The major project we've been working on had a non-unusual requirement: take these SQL database tables and convert them to enumerations we can use over a service. A quick Google search found some code that did exactly what we wanted, so of course we (ok, I) copied-and-pasted that code into our solution and BAM, it worked like a charm.

Problem was, when someone asked me to explain what it did, I couldn't. I can't stand not understanding something, especially not something that enables my projects to work, so I dove into this unfamiliar T4 Templates technology and came out the other side with a little more knowledge than I'd started with. Perhaps it will help you too.

Something Really Clever

As I said earlier, we had a requirement for this big project we're working on to use values from a set of database lookup tables as Enumerations in my server code. Given that I'm already a big fan of using Enums to reduce ambiguity it didn't take much convincing for me to get started. A quick google search revealed this StackOverflow answer in which Robert Koritnik shared his method of using T4 Templates to generate files for Enumerations generated from database lookup tables.

As always, let's see the finished solution first. Here's the T4 template from the StackOverflow answer:

<#@ template debug="true" hostSpecific="true" #>  
<#@ output extension=".generated.cs" #>  
<#@ Assembly Name="System.Data" #>  
<#@ import namespace="System.Data" #>  
<#@ import namespace="System.Data.SqlClient" #>  
<#@ import namespace="System.IO" #>  
<#@ import namespace="System.Text.RegularExpressions" #>  
<#  
    string tableName = Path.GetFileNameWithoutExtension(Host.TemplateFile);
    string path = Path.GetDirectoryName(Host.TemplateFile);
    string columnId = tableName + "ID";
    string columnName = "Name";
    string connectionString = "data source=.;initial catalog=DBName;integrated security=SSPI";
#>
using System;  
using System.CodeDom.Compiler;

namespace Services.<#= GetSubNamespace() #>  
{
    /// <summary>
    /// <#= tableName #> auto generated enumeration
    /// </summary>
    [GeneratedCode("TextTemplatingFileGenerator", "10")]
    public enum <#= tableName #>
    {
<#  
    SqlConnection conn = new SqlConnection(connectionString);
    string command = string.Format("select {0}, {1} from {2} order by {0}", columnId, columnName, tableName);
    SqlCommand comm = new SqlCommand(command, conn);

    conn.Open();

    SqlDataReader reader = comm.ExecuteReader();
    bool loop = reader.Read();

    while(loop)
    {
#>      /// <summary>
        /// <#= reader[columnName] #> configuration setting.
        /// </summary>
        <#= Pascalize(reader[columnName]) #> = <#= reader[columnId] #><# loop = reader.Read(); #><#= loop ? ",\r\n" : string.Empty #>
<#  
    }
#>  }
}
<#+  
    private string Pascalize(object value)
    {
        Regex rx = new Regex(@"(?:[^a-zA-Z0-9]*)(?<first>[a-zA-Z0-9])(?<reminder>[a-zA-Z0-9]*)(?:[^a-zA-Z0-9]*)");
        return rx.Replace(value.ToString(), m => m.Groups["first"].ToString().ToUpper() + m.Groups["reminder"].ToString().ToLower());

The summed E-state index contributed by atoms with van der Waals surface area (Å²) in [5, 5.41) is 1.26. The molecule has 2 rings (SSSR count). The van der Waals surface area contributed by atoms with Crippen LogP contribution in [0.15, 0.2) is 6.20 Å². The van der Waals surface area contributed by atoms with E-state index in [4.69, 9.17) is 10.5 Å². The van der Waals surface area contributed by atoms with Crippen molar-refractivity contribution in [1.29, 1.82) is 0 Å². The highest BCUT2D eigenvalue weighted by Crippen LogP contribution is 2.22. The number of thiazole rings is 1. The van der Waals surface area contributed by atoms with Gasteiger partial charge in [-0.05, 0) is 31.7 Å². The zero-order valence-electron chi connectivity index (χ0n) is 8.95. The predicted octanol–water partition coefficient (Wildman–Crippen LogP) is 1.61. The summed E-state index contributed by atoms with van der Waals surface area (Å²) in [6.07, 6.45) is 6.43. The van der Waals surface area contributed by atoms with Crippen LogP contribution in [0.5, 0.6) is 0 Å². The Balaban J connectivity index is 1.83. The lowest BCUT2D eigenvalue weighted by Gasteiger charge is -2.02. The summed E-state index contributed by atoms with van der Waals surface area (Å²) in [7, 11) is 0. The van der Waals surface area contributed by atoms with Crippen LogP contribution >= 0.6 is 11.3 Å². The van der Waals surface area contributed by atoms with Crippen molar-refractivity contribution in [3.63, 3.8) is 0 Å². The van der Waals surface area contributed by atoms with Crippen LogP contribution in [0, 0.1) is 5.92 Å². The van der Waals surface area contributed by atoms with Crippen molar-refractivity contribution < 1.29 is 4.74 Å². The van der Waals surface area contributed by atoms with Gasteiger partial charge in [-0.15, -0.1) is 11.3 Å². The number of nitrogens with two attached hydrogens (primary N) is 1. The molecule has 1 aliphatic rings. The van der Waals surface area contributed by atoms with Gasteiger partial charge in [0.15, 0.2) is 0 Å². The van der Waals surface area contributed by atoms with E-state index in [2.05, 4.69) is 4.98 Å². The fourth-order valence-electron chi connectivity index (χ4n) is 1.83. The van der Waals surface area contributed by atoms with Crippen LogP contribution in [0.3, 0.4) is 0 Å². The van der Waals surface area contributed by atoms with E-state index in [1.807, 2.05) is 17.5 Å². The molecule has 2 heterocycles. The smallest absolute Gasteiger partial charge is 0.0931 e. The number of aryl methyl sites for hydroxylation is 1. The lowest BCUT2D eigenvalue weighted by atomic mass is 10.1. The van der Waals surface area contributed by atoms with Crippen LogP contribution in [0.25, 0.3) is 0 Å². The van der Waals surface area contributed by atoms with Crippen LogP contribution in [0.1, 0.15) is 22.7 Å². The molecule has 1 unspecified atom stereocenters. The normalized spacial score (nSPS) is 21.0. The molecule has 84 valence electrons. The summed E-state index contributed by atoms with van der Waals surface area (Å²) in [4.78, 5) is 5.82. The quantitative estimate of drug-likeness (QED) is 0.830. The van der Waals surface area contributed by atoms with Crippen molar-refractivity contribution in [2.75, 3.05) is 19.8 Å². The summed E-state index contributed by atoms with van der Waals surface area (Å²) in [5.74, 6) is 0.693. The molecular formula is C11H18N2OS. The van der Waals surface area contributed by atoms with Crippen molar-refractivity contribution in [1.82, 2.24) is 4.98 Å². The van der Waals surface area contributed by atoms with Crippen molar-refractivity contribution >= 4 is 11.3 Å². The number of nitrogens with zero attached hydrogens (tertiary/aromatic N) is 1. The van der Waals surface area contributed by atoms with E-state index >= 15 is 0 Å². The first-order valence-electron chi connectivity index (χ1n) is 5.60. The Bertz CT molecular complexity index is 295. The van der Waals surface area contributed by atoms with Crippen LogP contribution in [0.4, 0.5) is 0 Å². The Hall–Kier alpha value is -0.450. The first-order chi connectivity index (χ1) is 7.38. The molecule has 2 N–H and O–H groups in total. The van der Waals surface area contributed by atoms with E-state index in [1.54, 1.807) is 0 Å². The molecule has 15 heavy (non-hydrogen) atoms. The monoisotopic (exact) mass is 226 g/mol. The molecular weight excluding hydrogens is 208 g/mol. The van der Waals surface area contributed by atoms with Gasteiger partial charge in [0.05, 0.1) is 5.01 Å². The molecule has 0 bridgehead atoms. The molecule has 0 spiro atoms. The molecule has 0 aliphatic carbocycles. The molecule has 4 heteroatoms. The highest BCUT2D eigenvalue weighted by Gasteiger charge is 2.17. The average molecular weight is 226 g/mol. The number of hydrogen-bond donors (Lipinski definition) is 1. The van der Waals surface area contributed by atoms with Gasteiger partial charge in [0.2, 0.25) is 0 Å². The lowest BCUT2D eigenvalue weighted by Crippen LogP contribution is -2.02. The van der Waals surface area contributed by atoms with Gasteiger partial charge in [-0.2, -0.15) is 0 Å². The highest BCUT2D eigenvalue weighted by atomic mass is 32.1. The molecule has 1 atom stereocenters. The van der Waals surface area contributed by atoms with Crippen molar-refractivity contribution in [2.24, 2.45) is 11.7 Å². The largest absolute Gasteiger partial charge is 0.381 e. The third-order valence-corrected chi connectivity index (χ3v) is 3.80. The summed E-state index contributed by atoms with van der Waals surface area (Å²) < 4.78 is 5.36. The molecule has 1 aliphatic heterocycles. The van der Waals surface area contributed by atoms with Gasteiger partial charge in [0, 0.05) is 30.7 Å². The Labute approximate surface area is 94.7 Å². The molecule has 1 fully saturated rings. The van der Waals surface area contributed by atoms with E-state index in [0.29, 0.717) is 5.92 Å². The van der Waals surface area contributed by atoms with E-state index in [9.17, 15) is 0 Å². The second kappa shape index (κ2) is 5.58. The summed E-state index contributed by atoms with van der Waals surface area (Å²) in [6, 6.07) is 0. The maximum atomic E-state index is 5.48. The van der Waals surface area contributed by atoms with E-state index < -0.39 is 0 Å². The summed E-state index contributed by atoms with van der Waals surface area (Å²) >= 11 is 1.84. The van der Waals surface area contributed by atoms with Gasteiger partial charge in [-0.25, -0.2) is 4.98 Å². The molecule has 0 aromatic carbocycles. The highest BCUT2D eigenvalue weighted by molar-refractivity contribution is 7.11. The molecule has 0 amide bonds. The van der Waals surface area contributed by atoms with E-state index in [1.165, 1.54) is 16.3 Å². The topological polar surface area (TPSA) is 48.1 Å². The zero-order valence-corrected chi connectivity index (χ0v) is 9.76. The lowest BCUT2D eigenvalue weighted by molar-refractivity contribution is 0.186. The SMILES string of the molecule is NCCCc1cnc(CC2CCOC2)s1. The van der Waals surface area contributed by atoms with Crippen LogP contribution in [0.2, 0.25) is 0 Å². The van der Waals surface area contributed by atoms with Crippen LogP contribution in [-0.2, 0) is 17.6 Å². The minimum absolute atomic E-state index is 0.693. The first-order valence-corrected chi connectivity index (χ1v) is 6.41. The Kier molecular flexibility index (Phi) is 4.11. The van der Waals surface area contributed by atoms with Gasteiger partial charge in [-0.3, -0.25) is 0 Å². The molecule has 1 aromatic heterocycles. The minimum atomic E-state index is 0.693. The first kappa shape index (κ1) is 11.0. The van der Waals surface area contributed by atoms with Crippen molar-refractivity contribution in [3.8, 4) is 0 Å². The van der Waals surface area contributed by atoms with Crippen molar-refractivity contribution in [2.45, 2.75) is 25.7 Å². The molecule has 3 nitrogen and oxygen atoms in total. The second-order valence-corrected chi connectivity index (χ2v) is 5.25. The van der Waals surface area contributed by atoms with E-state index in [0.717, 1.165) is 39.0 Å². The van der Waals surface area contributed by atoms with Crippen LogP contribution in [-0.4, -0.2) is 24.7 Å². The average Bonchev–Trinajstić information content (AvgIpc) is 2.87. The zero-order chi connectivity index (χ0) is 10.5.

}

    private string GetSubNamespace()
    {
        Regex rx = new Regex(@"(?:.+Services\s)");
        string path = Path.GetDirectoryName(Host.TemplateFile);
        return rx.Replace(path, string.Empty).Replace("\\", ".");
    }
#>

Then, for every Enum we need generated, we create a t4 file with the enum name and place the following line of code in it:

<#@ include file="..\..\T4 Templates\EnumGenerator.ttinclude" #>  

I plugged this in to our application, added a few t4 files for enumerations we needed generated, and boom, it just worked. All my lookup tables were now perfect little enums.

So we chugged along for a little while, perfectly content with our newfound solution, until my teammate Stacy asked about these T4 Templates and what they actually, y'know, did. My response went something like:

Matt: Well, it works like this. The first line..... Uh.... Well, actually, this set of lines here does something really clever....

I had no idea what this code was doing. I knew what it resulted in (a set of Enums generated from database tables) but couldn't sufficiently explain to anyone, even myself, exactly how it did this, which I unquestionably should be able to do. This code snippet was a black box, unknown to me, and experience told me that if I don't know how something works I won't be able to fix it if it breaks.

So I needed to understand just what it was that this code snippet was doing. That's what I'm going to do here: break down the snippet so that I (and hopefully you readers) will better understand what is being accomplished.

So let's get started!

What are T4 Templates?

If I'm going to understand what the code is doing, I first need to understand what technology is being used. MSDN has this to say about T4 Templates:

In Visual Studio, a T4 text template is a mixture of text blocks and control logic that can generate a text file. The control logic is written as fragments of program code in Visual C# or Visual Basic. The generated file can be text of any kind, such as a Web page, or a resource file, or program source code in any language.

OK so, in my mind, T4 templates allow you to write code that will generate other code. Seems simple enough. But how does it do that?

Breaking Down The Template

Let's walk through this template and see if we can understand what it is doing.

<#@ template debug="true" hostSpecific="true" #>